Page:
Critics have described Pluszka’s poetic beginnings as ludic and in-group, while drawing attention to the wealth of detail concerning literary life in Silesia, and the facts and news from young literary circles evident in the poems. Pluszka often returned to memories of childhood in order to relive its rituals - school, class, neighbourhood friends, a stay at a summer camp, digressions on his granddad’s favourite foal, or fantasies on subjects suggested by sepia photographs. All these images have been juxtaposed against the shadow of deaths, funerals, and stately patriarchal deaths affirmed by family tradition. Illnesses, health centres, hospitals, and hospital visits celebrated with plum compote in a plastic bag. The lessons the hero learned through numerous wakes, and his participation in them, have not gone to waste. There is no lamentation in these poems but rather, apart from stoicism, mockery, rippling idiom, cheerfulness and emphasis on the ridiculousness of tragedy. Pluszka is incredible in his metaphysical fluency, in the lightness of a desperate individual able to mock poetry in general (life and death as a whole, and the fullest gamut of exultations imaginable) and its stuntman stance in particular. I have written about his earlier volumes, pointing to the paradigmatic nature of the figure behind those poems: “A 21st-century penman, slightly narcissistic (with the various combinations of mirrors evoked with coquettish self-consciousness), at times “voyeuristic” (in the perfectly captured dialectic of the relationship between the observer and the observed), a pastel-coloured cynic playing along the lines of ‘a good boy receives a shock and nothing happens to him and now he’s bravely penning this poem’. A touch of the author of descriptive and in-group lyrical verse, where an important role is played by generational flavours and argots, whether Silesian, literary-party, or now even literary-internet in character. At times a bard of the home and of the hallway: his hero is still a bachelor, more than one scenario of poetic events is set against the walls of a warm home, the walls of his own room where, at times, he feels unwanted, like a broken Furby.”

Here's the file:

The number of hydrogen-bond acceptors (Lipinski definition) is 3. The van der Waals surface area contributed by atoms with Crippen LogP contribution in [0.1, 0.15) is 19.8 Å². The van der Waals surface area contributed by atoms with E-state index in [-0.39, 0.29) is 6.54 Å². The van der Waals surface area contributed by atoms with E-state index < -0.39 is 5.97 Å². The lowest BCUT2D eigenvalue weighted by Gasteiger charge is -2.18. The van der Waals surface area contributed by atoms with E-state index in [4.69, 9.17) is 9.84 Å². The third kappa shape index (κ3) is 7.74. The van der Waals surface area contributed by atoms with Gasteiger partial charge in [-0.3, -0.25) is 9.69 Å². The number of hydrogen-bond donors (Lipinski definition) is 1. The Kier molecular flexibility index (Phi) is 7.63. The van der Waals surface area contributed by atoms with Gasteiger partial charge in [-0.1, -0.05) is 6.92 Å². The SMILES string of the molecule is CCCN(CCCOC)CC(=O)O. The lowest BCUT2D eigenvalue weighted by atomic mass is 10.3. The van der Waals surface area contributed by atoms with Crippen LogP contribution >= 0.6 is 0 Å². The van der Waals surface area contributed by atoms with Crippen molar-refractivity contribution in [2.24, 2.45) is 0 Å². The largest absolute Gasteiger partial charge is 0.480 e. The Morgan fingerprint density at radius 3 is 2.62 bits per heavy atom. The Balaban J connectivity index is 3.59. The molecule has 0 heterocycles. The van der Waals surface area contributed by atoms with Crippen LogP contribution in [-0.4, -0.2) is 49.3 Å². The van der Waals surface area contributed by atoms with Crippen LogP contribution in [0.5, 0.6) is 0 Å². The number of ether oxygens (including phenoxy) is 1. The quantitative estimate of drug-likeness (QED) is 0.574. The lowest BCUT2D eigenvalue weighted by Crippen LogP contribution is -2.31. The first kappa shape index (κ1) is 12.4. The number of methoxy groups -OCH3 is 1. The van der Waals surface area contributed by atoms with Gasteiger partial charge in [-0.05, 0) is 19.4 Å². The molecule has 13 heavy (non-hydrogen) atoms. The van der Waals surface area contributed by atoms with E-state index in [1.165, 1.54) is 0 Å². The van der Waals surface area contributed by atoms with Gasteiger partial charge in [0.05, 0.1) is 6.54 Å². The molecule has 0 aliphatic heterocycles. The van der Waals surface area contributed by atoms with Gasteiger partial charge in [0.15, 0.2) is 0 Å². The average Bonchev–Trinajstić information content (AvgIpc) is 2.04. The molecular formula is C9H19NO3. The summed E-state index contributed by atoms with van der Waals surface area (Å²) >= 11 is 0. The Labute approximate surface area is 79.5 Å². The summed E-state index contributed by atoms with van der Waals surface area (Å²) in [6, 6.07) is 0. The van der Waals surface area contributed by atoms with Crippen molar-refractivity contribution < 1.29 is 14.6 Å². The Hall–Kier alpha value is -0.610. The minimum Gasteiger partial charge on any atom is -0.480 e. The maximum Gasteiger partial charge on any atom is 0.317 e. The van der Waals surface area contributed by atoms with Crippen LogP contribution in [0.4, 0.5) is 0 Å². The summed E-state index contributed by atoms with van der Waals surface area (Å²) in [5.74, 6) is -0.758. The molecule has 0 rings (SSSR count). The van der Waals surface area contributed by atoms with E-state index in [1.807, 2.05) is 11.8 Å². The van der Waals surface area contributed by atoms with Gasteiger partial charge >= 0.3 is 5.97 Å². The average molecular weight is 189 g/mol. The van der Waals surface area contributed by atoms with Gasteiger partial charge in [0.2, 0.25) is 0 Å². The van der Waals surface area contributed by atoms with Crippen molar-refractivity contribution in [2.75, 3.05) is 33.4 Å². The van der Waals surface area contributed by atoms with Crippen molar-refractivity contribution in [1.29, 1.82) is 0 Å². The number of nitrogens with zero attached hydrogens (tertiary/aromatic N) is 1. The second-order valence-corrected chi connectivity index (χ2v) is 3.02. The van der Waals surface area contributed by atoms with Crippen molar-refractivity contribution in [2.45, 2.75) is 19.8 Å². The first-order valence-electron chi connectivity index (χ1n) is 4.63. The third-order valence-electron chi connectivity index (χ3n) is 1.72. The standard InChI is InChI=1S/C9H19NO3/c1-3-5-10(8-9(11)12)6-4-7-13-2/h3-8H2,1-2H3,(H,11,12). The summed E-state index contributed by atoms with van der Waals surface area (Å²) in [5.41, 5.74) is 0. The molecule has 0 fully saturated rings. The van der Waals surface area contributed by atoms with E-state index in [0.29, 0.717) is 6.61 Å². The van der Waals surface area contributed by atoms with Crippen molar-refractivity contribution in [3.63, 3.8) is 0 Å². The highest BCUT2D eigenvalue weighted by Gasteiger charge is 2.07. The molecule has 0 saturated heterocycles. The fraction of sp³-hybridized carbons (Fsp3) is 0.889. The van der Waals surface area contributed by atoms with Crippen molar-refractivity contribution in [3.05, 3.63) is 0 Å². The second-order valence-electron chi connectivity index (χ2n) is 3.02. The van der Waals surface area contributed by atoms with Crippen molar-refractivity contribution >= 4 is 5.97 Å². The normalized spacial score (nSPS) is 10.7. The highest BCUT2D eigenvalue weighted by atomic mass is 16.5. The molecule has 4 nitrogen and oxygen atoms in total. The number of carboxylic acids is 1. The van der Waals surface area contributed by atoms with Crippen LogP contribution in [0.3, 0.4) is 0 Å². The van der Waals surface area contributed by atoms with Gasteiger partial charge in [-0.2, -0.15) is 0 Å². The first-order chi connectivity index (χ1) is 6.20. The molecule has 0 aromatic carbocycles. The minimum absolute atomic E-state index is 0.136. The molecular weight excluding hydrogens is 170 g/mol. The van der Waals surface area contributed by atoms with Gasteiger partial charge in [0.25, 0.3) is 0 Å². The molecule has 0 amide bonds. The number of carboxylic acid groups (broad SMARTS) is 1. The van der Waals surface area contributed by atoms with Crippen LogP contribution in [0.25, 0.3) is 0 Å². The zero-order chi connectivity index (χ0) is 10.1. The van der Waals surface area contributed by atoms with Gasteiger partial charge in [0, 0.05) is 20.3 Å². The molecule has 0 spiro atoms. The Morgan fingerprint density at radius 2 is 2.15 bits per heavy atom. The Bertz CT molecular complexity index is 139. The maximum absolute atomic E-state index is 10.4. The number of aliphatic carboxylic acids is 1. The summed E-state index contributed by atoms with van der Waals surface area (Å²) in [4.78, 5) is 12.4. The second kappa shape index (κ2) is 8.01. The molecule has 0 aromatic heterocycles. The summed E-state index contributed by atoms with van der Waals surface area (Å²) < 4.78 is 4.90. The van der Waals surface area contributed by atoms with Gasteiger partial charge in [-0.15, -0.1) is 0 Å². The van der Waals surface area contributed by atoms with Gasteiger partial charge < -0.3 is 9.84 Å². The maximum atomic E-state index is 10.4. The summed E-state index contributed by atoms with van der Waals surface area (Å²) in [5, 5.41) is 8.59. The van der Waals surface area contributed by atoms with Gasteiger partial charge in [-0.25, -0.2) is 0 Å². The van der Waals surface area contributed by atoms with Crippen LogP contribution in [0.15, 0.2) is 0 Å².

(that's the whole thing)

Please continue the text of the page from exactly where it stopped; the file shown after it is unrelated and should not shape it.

If in his debut book he seemed somewhat immersed in the Silesian tradition of realistic poetic reportage and was closer to Siwczyk, Melecki or Podgórnik, then in his second, Zwroty (in Polish: turns / phrases / forms of address), he comes across as a parodist who owes a great deal to the poetics of Wiedemann, Foks or Jaworski. The ambiguous title might be understood as “addressing the recipient”, with its many references to the aforementioned poetics or specific poems by the aforementioned authors. The title can also be explained in terms of “phrasemes”, as Pluszka’s poems are filled with living speech absorbingly intertwined within a given situation and endowed with all the benefits of its diverse fixed phrases. All the same, who knows if the most important thing is not just the direct manner used to address the many genuine figures, often well-known literary names, with whom the poet is familiar. The kaleidoscope of surnames, first names, nicknames and quotations all creates the atmosphere of a curious poetic bazaar, a kind of village fair of poetry, a folklore of in-group codes and mores. Pluszka’s poem may be spatially structured, based on the diversely employed stylistics of in-group jargon: deftly used fragments of others’ utterances overlap, giving way to a new context and interesting, albeit extremely general, semantic shades. All this is done under the slogan “All phrases are ours” and I just use them, stick them together and join them to create piquant, witty or derisive text collages. This results in poems which are kind of letters to friends and acquaintances, neighbours or family, which seem to be a well-conceived and sublime means of providing an answer to real life situations and conversations. This very private poetic practice goes hand in hand with the masterful use of the idioms of fashionable poetic speech and results in something of a mocking game, a parodic grand ice show. Here simultaneity is merely an expression of this strategy. Because the represented world is characterised by glimmer and an overabundance of themes, references and allusions. The hero, assaulted by information, gossip, news or reports, tries to focus his statements around permanent reference points. As I have already said, these are often events or incidents from peer literary life, and facts or experiences connected with poet friends. In some way this dictates his inner life, brings order to stylistic distraction and places him within the framework of a peer group.